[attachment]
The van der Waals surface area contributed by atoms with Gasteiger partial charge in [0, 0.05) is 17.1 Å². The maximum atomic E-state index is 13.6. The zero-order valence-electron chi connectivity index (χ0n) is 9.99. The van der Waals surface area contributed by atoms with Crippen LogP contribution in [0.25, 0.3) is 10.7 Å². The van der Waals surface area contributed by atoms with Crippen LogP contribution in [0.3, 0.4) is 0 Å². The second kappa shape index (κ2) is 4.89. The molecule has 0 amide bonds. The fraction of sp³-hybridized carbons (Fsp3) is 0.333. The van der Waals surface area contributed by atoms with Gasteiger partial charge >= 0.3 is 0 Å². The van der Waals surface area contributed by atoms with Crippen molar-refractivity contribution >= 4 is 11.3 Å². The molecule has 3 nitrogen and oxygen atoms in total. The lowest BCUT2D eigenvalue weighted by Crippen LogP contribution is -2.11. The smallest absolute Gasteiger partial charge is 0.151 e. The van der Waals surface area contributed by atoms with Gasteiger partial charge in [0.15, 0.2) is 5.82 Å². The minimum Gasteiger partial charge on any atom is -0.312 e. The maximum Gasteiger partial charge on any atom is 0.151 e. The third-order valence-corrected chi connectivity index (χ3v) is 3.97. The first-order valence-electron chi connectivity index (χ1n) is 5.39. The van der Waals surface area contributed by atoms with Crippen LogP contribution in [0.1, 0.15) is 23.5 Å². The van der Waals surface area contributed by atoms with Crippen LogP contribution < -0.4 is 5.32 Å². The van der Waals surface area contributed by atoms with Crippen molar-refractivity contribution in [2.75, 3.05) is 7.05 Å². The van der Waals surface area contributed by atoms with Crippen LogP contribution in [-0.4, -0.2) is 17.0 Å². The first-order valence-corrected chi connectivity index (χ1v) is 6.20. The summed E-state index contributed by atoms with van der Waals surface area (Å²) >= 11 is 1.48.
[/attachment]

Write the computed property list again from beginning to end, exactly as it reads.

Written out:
The van der Waals surface area contributed by atoms with Gasteiger partial charge in [0, 0.05) is 17.1 Å². The maximum atomic E-state index is 13.6. The zero-order valence-electron chi connectivity index (χ0n) is 9.99. The van der Waals surface area contributed by atoms with Crippen LogP contribution in [0.25, 0.3) is 10.7 Å². The van der Waals surface area contributed by atoms with Crippen LogP contribution in [0.3, 0.4) is 0 Å². The second kappa shape index (κ2) is 4.89. The molecule has 0 amide bonds. The fraction of sp³-hybridized carbons (Fsp3) is 0.333. The van der Waals surface area contributed by atoms with Gasteiger partial charge >= 0.3 is 0 Å². The van der Waals surface area contributed by atoms with Crippen molar-refractivity contribution >= 4 is 11.3 Å². The molecule has 3 nitrogen and oxygen atoms in total. The lowest BCUT2D eigenvalue weighted by Crippen LogP contribution is -2.11. The smallest absolute Gasteiger partial charge is 0.151 e. The van der Waals surface area contributed by atoms with Gasteiger partial charge in [0.15, 0.2) is 5.82 Å². The minimum Gasteiger partial charge on any atom is -0.312 e. The maximum Gasteiger partial charge on any atom is 0.151 e. The third-order valence-corrected chi connectivity index (χ3v) is 3.97. The first-order valence-electron chi connectivity index (χ1n) is 5.39. The van der Waals surface area contributed by atoms with Crippen LogP contribution in [0.1, 0.15) is 23.5 Å². The van der Waals surface area contributed by atoms with Crippen LogP contribution < -0.4 is 5.32 Å². The van der Waals surface area contributed by atoms with Crippen molar-refractivity contribution in [2.75, 3.05) is 7.05 Å². The van der Waals surface area contributed by atoms with Crippen LogP contribution in [-0.4, -0.2) is 17.0 Å². The first-order valence-corrected chi connectivity index (χ1v) is 6.20. The summed E-state index contributed by atoms with van der Waals surface area (Å²) >= 11 is 1.48.